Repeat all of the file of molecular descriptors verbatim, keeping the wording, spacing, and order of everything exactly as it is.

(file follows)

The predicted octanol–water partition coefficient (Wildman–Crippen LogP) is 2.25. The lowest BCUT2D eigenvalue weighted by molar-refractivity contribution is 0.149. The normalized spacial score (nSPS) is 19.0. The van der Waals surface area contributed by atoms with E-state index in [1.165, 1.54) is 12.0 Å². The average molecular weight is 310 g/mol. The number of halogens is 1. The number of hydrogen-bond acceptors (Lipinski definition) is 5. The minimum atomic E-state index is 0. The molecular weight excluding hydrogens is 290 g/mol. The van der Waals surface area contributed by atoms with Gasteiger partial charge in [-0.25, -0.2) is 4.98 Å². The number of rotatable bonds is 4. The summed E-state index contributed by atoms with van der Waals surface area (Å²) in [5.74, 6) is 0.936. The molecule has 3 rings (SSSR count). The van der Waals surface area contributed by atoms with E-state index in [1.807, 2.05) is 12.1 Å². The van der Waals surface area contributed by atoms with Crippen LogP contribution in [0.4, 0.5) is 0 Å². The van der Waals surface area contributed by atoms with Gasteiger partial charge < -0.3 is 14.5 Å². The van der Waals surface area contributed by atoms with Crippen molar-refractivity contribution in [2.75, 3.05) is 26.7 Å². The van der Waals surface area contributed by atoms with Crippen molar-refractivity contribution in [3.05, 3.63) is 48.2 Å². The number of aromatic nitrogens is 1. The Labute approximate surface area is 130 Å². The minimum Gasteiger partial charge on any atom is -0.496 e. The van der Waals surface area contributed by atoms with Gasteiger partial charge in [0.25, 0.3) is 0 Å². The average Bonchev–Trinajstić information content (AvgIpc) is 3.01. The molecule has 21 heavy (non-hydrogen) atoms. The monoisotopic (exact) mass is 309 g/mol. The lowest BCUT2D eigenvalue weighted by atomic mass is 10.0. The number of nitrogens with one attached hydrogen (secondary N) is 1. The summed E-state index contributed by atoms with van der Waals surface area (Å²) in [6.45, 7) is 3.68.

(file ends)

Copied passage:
The predicted octanol–water partition coefficient (Wildman–Crippen LogP) is 2.25. The lowest BCUT2D eigenvalue weighted by molar-refractivity contribution is 0.149. The normalized spacial score (nSPS) is 19.0. The van der Waals surface area contributed by atoms with E-state index in [1.165, 1.54) is 12.0 Å². The average molecular weight is 310 g/mol. The number of halogens is 1. The number of hydrogen-bond acceptors (Lipinski definition) is 5. The minimum atomic E-state index is 0. The molecular weight excluding hydrogens is 290 g/mol. The van der Waals surface area contributed by atoms with Gasteiger partial charge in [-0.25, -0.2) is 4.98 Å². The number of rotatable bonds is 4. The summed E-state index contributed by atoms with van der Waals surface area (Å²) in [5.74, 6) is 0.936. The molecule has 3 rings (SSSR count). The van der Waals surface area contributed by atoms with E-state index in [1.807, 2.05) is 12.1 Å². The van der Waals surface area contributed by atoms with Crippen LogP contribution in [0.4, 0.5) is 0 Å². The van der Waals surface area contributed by atoms with Gasteiger partial charge < -0.3 is 14.5 Å². The van der Waals surface area contributed by atoms with Crippen molar-refractivity contribution in [2.75, 3.05) is 26.7 Å². The van der Waals surface area contributed by atoms with Crippen molar-refractivity contribution in [3.05, 3.63) is 48.2 Å². The number of aromatic nitrogens is 1. The Labute approximate surface area is 130 Å². The minimum Gasteiger partial charge on any atom is -0.496 e. The van der Waals surface area contributed by atoms with Gasteiger partial charge in [0.25, 0.3) is 0 Å². The average Bonchev–Trinajstić information content (AvgIpc) is 3.01. The molecule has 21 heavy (non-hydrogen) atoms. The monoisotopic (exact) mass is 309 g/mol. The lowest BCUT2D eigenvalue weighted by atomic mass is 10.0. The number of nitrogens with one attached hydrogen (secondary N) is 1. The summed E-state index contributed by atoms with van der Waals surface area (Å²) in [6.45, 7) is 3.68.